I was definitely out of place here as a non-smoker under the age of 40, so I didn't have a great opportunity to bond or engage in idle chatter with fellow patrons. Aside from the bartender--chill dude, by the way--expressing surprise that the Phillies were winning, I found no conclusive evidence that any one of the approximately fifteen other people in the bar so much as knew the Phillies were playing a baseball game at that moment. There is however some future value here. As a bar frequented primarily by baseball's main demographic--old white men--I feel safe projecting that the level of engagement with the Phillies at Roache's will increase dramatically.

BEER/FOOD: 40 (BEER: 40; FOOD: 40)

As you may have gathered from the above discussion of prices, Roache's is not in the business of offering the finest quality beers. They had Victory Hop Devil on tap, but I was too concerned with how long that keg had been tapped to order one. Instead, I settled on Yuengling and rode that through the game. After that, you may be wondering why beer was rated a 40 and not a 20 or 30. Well, that 40 is entirely the product of their canned beer selection. An older gentleman sitting to the left of me kept ordering one of my guilty beer pleasures--Schaefer. Back in the 1970's Schaefer was one of the 5 best-selling beers in the U.S., according to Wikipedia. Since, it has been purchased by Pabst and faded into obscurity. I didn't order any so as not to cramp my neighbor's style (there appeared to only be a lone 6-pack of Schaefer in the fridge), but I will certainly be having a can when I return.

As for the food, it is difficult for me to offer an informed review here as the menu did not exist. The procedure was, basically, "try ordering what you want and we'll make it if we have the ingredients." The burger I ordered was very good, especially so relative to expectations. The bartender did not ask how I wanted it cooked, but it came out a true medium-rare and on a surprisingly high quality roll, i.e., not an America's Choice bun. It's unclear what other food offerings they have, but I encourage you all to take Roache's kitchen for a spin and let me know what comes out.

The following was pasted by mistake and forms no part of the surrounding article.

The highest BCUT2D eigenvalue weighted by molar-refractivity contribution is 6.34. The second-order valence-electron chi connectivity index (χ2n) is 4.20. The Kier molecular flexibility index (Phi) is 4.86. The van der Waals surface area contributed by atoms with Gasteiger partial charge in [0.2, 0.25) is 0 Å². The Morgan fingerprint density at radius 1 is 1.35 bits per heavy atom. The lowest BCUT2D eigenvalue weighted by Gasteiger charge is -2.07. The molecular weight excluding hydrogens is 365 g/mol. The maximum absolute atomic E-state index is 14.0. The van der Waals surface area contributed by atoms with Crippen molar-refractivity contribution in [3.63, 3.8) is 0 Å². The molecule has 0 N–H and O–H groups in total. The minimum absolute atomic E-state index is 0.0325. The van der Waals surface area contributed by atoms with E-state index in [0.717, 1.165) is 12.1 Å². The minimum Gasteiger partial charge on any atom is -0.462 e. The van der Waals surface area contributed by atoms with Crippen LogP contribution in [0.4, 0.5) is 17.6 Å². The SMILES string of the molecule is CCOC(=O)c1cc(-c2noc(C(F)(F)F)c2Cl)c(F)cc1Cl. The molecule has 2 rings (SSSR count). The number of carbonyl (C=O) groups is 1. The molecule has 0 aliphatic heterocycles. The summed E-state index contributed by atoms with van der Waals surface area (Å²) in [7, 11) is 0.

I find myself struggling putting an overall score on Roache and O'Brien's. On the one hand, its tools suggest a below-average Phillies bar; something on the order of a 40-45 overall. On the other hand, there's a certain charm to its crappiness and a feeling that this is the type of place at which one should watch a baseball game. If it were to outperform its tools in this way, I could see myself talking Roache's up to a 55 or 60. What will it be?

I feel compelled to stick with the tools so as not to be accused of cooking the books on these rankings. As a result, I'm going to call it as the tools see it: a slightly below-average Phillies bar. Despite the overall grade, I really do encourage readers to check it out. It is by far the diviest bar I've personally been in, ripping that honor away from 12 Steps Down in the Italian Market. So, if dive is your scene, it is in your interest to go headfirst into Roache and O'Brien's. This is the first bar with dissonance between how much I like it and how it performed. This score doesn't sit well with me, but on this day of the NBA Draft Lottery, it seems prudent to TRUST THE PROCESS.


Updated Rankings: I'll be updating the rankings of the bars I've visited based on how I graded them at the time of my visit. Recently, thanks to the tutelage of Brandon Lee Gowton from Bleeding Green Nation, or, BLG from BGN if you're into the whole brevity thing, the table has become sortable. In the future, grades might be updated and bars might move up and down the list. Instances like those, if they ever occur, will be duly noted. Ties have been broken arbitrarily.

Bar Name Neighborhood Overall Score Aesthetic Specials Noticeability Other Fans Beer/Food Beer Subscore Food Subscore
Wishing Well Bella Vista 70 70 60 70 70 60 55 65
Great American Pub Main Line 65 75 40 55 60 50 35 65
Citizens Bank Park South Philly 60 65 25 75 65 45 55 45
Devil's Den South Philly 55 60 35 60 25 65 70 55
Roache and O'Brien Main Line 45 55 65 40 40 40 40 40
Madira Bar & Grill Point Breeze 40 30 55 40 35 60 55 60
Cavanaugh's Rittenhouse Rittenhouse 40 70 20 45 25 55 35 70
Fox and Hound Center City 35 35 40 50 35 45 50 45